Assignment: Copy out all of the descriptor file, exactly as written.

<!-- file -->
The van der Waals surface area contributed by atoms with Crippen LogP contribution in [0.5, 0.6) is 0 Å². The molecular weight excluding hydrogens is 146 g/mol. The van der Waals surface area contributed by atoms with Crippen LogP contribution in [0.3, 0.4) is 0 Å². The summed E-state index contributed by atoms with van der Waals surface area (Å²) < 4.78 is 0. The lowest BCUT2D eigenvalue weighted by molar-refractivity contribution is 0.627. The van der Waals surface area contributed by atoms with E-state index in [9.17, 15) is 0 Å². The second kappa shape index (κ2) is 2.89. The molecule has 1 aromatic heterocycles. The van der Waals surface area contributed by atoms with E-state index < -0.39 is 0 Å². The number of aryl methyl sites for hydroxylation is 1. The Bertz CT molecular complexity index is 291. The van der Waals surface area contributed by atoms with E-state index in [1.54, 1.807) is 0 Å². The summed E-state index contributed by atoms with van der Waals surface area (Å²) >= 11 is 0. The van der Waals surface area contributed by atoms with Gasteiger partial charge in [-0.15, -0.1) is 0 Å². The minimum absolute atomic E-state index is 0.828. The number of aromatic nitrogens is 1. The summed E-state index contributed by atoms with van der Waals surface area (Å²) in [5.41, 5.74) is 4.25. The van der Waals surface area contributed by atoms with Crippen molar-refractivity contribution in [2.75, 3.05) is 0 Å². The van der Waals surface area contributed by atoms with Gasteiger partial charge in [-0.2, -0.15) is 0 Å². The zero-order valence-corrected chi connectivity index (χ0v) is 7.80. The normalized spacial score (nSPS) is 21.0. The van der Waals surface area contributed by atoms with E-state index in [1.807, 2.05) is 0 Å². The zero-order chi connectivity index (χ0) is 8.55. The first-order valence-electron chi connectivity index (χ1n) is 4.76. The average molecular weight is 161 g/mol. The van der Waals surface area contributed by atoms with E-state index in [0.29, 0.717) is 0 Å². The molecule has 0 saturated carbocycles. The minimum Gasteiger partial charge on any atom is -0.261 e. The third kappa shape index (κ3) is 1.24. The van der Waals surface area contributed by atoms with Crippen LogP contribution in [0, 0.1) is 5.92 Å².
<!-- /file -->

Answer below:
The van der Waals surface area contributed by atoms with Crippen LogP contribution in [0.5, 0.6) is 0 Å². The molecular weight excluding hydrogens is 146 g/mol. The van der Waals surface area contributed by atoms with Crippen LogP contribution in [0.3, 0.4) is 0 Å². The summed E-state index contributed by atoms with van der Waals surface area (Å²) < 4.78 is 0. The lowest BCUT2D eigenvalue weighted by molar-refractivity contribution is 0.627. The van der Waals surface area contributed by atoms with E-state index in [9.17, 15) is 0 Å². The second kappa shape index (κ2) is 2.89. The molecule has 1 aromatic heterocycles. The van der Waals surface area contributed by atoms with E-state index < -0.39 is 0 Å². The number of aryl methyl sites for hydroxylation is 1. The Bertz CT molecular complexity index is 291. The van der Waals surface area contributed by atoms with E-state index in [1.54, 1.807) is 0 Å². The summed E-state index contributed by atoms with van der Waals surface area (Å²) >= 11 is 0. The van der Waals surface area contributed by atoms with Gasteiger partial charge in [-0.15, -0.1) is 0 Å². The minimum absolute atomic E-state index is 0.828. The number of aromatic nitrogens is 1. The summed E-state index contributed by atoms with van der Waals surface area (Å²) in [5.41, 5.74) is 4.25. The van der Waals surface area contributed by atoms with Crippen molar-refractivity contribution in [2.75, 3.05) is 0 Å². The van der Waals surface area contributed by atoms with Gasteiger partial charge in [-0.2, -0.15) is 0 Å². The zero-order valence-corrected chi connectivity index (χ0v) is 7.80. The normalized spacial score (nSPS) is 21.0. The van der Waals surface area contributed by atoms with E-state index in [1.807, 2.05) is 0 Å². The zero-order chi connectivity index (χ0) is 8.55. The first-order valence-electron chi connectivity index (χ1n) is 4.76. The average molecular weight is 161 g/mol. The van der Waals surface area contributed by atoms with E-state index in [0.29, 0.717) is 0 Å². The molecule has 0 saturated carbocycles. The minimum Gasteiger partial charge on any atom is -0.261 e. The third kappa shape index (κ3) is 1.24. The van der Waals surface area contributed by atoms with Crippen LogP contribution in [0, 0.1) is 5.92 Å².